SharePoint Designer 2013 can be used to create all types of workflows. This video is an example of how to automate business card ordering.
The next few movies are going to use a workflow called, order business cards. And it's a great workflow. We're actually starting this workflow by looking at the outcome that the business wants, and that's a great way to do this. They want to be able to have people enter their orders for business cards. Right now what happens is, somebody wants a new business card, they pick up the phone and they call HR or they send an email to somebody. And then there's the follow-up calls, when will I get my cards? And it's a perfect self-service type of workflow.
Self-service meaning that the person that wants to place an order can do it themselves. So, after the business cards have been ordered, the email that goes back to the person who ordered them should look like this. And I've created this email and highlighted the fields that are variables or pieces of information that the user has entered when they filled out the list. It says, your order for 500 business cards for this particular person has been received.
The cards will be shipped to the office that was chosen, on the ship date that was calculated, using UPS two day shipping. Your expense budget will be charged an amount we calculated based on the order size at that time. So this is what the email looks like. Getting to this email then, is what the process looks like. So, we need to create a list. And I've already done that. I've also saved an Excel version of the list with some notes to make it relatively easy for you to create the list if you wish to do so.
So I'm going to switch over to Excel right now. And you will find this particular file called Order Business Cards in the exercise files for Chapter nine, it has your columns across the top and a table with one record. The record of my ordering business cards, which was what we saw that email from a moment ago and then down below, whether or not it's required, what type of data, single line of text choice and in this case, these are where the choices are. Here we're going to do a lookup to a departments list.
If you haven't created one of those already, you might want to create one for this workflow. And then we have a choice list here that is simply being entered in the form for right now. So, you can use this to be able to publish the table, if you're not familiar with this in Excel, it's really pretty easy. You say you'd like to export this to a SharePoint list. And then you'll be prompted about where you would like to put that. And it will give you a list, and it'll have one record in it, and that's just great. Let's take a look at what the list looks like then, that I created.
So let's switch over to SharePoint. Here's our list, which you just saw a moment ago. But it's easier to see when we open up a new form where a user would be entering their information. There are a lot of required fields here. You'll notice that they have asterisks. So we're getting the email address of the person who is placing this order. Remembering that, that many people might have somebody in their department order cards for everybody. An administrative assistant or somebody who's in charge of making sure that all of the appropriate business cards have been ordered.
The person chooses a quantity and there's the full name that they would like to have appear on the card and that might include things like, you know, a degree, and MBA, a doctorate. Whatever we want to put under full name. Job title as it will appear on the card. A department, an email address, a main phone, an office phone, a mobile phone, a location, and we will get the mailing address then for that location when we print the cards. And then, optionally, we're allowing users to be able to put their LinkedIn or Twitter names here on their business card.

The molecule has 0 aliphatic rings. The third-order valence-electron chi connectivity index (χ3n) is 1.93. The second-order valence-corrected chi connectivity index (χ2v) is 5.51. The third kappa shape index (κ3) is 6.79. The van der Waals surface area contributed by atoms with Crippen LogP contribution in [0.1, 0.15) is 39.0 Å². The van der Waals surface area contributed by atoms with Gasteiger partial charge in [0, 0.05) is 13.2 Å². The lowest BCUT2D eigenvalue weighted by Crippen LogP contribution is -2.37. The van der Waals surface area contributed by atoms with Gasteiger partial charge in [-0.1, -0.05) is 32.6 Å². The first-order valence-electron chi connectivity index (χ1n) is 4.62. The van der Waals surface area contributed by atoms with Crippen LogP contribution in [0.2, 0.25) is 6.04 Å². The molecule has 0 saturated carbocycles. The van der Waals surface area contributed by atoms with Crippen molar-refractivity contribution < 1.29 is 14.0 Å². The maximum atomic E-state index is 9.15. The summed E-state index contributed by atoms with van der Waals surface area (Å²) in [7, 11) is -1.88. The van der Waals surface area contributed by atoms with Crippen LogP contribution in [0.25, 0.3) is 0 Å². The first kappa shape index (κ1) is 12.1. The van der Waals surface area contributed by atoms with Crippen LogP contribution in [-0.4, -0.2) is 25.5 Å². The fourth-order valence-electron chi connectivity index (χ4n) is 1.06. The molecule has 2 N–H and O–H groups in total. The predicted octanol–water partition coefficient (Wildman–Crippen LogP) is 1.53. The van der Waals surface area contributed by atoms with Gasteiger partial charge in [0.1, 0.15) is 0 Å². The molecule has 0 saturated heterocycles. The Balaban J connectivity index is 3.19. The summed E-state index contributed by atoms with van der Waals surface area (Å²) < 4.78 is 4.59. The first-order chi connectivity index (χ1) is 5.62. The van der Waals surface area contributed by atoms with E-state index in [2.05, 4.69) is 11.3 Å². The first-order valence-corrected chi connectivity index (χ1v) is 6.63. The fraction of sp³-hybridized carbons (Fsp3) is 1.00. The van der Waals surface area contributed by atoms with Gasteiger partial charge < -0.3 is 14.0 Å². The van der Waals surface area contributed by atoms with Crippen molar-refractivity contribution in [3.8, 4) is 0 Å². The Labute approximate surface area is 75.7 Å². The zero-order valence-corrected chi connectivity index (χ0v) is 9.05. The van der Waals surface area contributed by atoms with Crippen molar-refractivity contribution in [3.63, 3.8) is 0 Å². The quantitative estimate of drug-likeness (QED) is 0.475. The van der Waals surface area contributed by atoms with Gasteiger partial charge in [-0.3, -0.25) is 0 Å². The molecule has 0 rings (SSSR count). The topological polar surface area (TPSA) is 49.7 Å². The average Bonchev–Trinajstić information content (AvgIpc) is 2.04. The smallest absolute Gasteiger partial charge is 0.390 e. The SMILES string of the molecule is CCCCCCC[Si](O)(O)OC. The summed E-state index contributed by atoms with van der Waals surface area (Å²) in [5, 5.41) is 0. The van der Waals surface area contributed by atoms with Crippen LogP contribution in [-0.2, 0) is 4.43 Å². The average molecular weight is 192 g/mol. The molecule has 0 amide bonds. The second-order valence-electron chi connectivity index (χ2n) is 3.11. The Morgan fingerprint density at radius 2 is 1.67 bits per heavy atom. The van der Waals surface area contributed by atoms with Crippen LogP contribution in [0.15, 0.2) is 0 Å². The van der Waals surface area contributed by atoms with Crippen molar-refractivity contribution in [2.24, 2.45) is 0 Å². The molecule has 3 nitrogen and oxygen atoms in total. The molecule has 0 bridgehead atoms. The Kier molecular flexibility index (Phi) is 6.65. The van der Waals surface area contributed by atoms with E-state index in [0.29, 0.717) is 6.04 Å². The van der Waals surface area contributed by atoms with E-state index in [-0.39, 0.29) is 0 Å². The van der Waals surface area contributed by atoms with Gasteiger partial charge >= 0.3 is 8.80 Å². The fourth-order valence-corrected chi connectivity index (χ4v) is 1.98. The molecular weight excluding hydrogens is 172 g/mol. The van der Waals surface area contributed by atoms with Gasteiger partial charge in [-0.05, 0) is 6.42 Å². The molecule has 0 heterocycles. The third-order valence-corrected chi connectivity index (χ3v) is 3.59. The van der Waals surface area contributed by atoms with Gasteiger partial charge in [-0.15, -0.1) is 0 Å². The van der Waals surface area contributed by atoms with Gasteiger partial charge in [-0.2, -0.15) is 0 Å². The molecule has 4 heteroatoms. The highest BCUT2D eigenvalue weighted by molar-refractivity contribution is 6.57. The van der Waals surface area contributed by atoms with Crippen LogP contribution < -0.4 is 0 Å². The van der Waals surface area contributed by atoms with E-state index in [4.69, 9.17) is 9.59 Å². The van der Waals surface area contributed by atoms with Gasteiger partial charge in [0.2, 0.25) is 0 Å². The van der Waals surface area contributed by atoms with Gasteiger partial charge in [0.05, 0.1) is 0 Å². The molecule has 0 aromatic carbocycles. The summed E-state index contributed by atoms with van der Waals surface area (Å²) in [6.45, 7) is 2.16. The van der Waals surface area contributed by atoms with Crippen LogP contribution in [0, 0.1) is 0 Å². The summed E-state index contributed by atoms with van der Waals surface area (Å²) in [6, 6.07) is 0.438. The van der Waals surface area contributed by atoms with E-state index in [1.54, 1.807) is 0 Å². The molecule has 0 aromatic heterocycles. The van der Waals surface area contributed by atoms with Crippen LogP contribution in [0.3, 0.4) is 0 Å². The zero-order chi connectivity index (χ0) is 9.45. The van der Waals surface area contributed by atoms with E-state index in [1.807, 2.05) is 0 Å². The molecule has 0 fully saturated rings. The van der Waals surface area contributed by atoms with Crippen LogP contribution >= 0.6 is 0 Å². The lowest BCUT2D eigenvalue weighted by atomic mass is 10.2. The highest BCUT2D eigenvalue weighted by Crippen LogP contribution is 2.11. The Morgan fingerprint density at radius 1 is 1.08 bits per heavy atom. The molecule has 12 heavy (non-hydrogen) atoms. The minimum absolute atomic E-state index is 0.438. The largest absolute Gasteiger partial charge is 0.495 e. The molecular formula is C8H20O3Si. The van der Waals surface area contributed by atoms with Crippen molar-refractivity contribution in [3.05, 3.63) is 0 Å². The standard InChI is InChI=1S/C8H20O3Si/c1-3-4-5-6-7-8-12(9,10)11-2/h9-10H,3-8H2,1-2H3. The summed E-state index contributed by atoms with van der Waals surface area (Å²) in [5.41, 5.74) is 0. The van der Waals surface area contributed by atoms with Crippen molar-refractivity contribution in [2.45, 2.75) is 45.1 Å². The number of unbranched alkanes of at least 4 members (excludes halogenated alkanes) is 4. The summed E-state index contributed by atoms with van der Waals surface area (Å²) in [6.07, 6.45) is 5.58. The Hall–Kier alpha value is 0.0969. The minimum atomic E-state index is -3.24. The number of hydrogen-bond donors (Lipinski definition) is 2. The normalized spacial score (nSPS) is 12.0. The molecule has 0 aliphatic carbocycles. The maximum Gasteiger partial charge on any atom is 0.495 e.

That's what this looks like. So, in order to be able to generate the email that we saw earlier, we're going to need to be able to calculate how long it would take to be able to print the cards, so that we can tell them when we're going to be sending them, and what the charge-back amount is for the budget. So we will need then, to be able to store two pieces of information. A charge-back amount, and the date on which this order would be completed and ready for shipping. Perfect reason to use local variables, and we're going to create those ourselves so that we can name them with names that we want to use in the workflow.
Let's create those variables then, in the next movie.
- Automating workflows
- Documenting workflows with Sticky Notes, Excel, and Visio
- Driving workflow interactions with forms
- Using workflow actions
- Making choices and controlling flow with conditions
- Creating a simple form
- Using email notifications
- Pausing and stopping workflows with core actions
- Building a dictionary
- Creating a site workflow
- Deploying workflows
- Creating workflows visually
Skill Level Intermediate
Q: In the video "Creating a workflow with conditions," the email workflow generates the email and successfully changes the value in AreaCalc but the workflow does not complete, and raises no errors. How can I fix this?
Q: Where do I get InfoPath Designer 2013 (mentioned in the "What you need to know" video)?
- If you have Office 2013 Pro, you may already have InfoPath Designer 2013, but it may not have been installed. Try reinstalling Office and choose to install InfoPath Designer.
- Sign up for a free 30-day trial of one of the Office 365 plans that include InfoPath Designer—for example, Office 365 Enterprise (E3) Edition, which also includes SharePoint, or Office 365 ProPlus, which does not include SharePoint. After the 30-day trial you will need to pay a monthly fee for Office 365.